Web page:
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Ivan Little finds out why Translink remain convinced its £90m Glider system will prove a smooth operator

Transport revolution: the new Glider service starts on September 3
Transport revolution: the new Glider service starts on September 3
Bus driving instructor George Weir
Driver John Fennell
Ivan Little

By Ivan Little

Not since they put the four-legged haulers of horse-drawn trams in Belfast out to pasture or unhooked their trolley buses from their overhead cables has there been a revolution in public transport quite like it. Or a more controversial one.

The much vaunted Glider, an integral part of the Belfast Rapid Transit (BRT) system, has managed to stir up a storm even before it becomes fully operational on Monday, September 3.

The £90m Translink transformation to Gliders, which are essentially trams on wheels, is aimed at speeding up travel in Belfast along 12-hour bus lanes that have been driving motorists round the bend.

Indeed one lane caused so much traffic chaos in the Titanic Quarter that the Department of Infrastructure had to suspend it indefinitely.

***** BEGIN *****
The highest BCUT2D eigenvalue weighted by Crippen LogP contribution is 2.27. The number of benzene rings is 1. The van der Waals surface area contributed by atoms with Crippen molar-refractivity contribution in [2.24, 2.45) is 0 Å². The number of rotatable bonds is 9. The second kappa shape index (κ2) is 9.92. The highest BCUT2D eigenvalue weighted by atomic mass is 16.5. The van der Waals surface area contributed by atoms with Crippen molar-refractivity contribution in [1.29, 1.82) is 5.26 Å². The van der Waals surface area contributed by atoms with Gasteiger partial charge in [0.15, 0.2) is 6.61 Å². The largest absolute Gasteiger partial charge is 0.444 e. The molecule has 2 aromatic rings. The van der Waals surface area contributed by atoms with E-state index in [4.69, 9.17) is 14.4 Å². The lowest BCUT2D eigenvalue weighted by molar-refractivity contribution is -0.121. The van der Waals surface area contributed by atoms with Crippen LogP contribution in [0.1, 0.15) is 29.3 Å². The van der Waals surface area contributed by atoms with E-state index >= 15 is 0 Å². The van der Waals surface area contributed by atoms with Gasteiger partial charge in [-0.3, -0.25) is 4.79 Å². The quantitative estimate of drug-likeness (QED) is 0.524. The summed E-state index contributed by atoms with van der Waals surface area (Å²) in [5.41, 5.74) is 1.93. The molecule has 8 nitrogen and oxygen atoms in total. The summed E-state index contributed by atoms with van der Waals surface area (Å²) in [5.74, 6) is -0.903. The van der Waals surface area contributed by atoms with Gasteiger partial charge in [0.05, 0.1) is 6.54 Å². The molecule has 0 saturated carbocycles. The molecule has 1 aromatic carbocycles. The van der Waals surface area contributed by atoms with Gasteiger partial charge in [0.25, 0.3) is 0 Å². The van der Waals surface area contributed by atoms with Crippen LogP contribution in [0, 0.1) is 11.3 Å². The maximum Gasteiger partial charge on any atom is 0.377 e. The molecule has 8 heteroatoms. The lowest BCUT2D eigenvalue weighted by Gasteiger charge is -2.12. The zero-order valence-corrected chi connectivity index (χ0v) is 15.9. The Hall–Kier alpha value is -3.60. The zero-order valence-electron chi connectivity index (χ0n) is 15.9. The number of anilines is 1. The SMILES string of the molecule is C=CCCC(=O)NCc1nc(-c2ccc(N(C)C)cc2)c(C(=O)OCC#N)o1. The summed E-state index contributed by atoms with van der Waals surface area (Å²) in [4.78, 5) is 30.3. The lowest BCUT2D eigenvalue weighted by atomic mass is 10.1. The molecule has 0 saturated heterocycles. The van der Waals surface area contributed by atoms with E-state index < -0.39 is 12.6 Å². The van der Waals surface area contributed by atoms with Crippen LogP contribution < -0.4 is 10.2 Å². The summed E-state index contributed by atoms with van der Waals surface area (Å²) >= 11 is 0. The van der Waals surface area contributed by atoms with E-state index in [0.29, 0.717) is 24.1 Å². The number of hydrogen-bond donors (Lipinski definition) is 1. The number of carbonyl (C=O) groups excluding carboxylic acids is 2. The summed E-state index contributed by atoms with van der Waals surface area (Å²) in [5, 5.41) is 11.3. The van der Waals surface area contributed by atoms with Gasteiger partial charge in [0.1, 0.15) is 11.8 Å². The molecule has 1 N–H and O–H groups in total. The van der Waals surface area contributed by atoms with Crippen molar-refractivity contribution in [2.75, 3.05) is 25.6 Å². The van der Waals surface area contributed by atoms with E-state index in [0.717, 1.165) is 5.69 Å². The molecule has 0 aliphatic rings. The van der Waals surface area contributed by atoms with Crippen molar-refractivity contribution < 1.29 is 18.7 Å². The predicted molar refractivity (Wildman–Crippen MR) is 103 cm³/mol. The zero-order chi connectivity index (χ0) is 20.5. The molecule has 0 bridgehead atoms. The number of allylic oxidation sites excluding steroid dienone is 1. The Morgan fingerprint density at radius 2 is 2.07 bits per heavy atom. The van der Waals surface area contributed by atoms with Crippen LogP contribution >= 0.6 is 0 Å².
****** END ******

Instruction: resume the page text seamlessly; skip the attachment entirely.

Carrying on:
But Translink officials are convinced the Glider will win over the public in time.

Their PR line is that the Glider is "the new, effortless and smooth way to travel - to glide through city traffic".

Translink officials are convinced the Gliders will be a success and win over the most doubtful traveller in much the same way that use of park-and-ride facilities has soared despite a slow start.

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Translink says the new buses will, for example, make access to the Royal Victoria Hospital in west Belfast and the Ulster Hospital at Dundonald in the east immeasurably better, removing the necessity for passengers to change buses.

City centre shoppers and commuters, they say, will also benefit from the new Glider service, which will run from early morning to late at night.

This week I got a preview ride on a Glider, which as well as providing direct cross-city services between the east and the west of Belfast is also linking the city centre with the Titanic Quarter, largely with tourists in mind.

For a seasoned sceptic whose resistance to change is a given, my first impressions as driver John Fennell glided away from the park and ride facility at Dundonald were surprisingly good.

As, indeed ,was the entire Glider ride.

Cinty Stubberfield, the Glider project engagement manager, gave me the lowdown on the high-tech service, which she said was hopefully going to cut down travel time in Belfast by 25% to 30%.

Three factors, she said, would speed up the journeys. Firstly, the Glider itself is significantly bigger than the existing single decker and double decker Metro buses, which can carry 54 and 74 passengers respectively.

The 18-metre Glider can accommodate 105 passengers, 63 of them standing. And passengers won't be paying the driver, who can monitor what's happening on and around his vehicle with a series of cameras.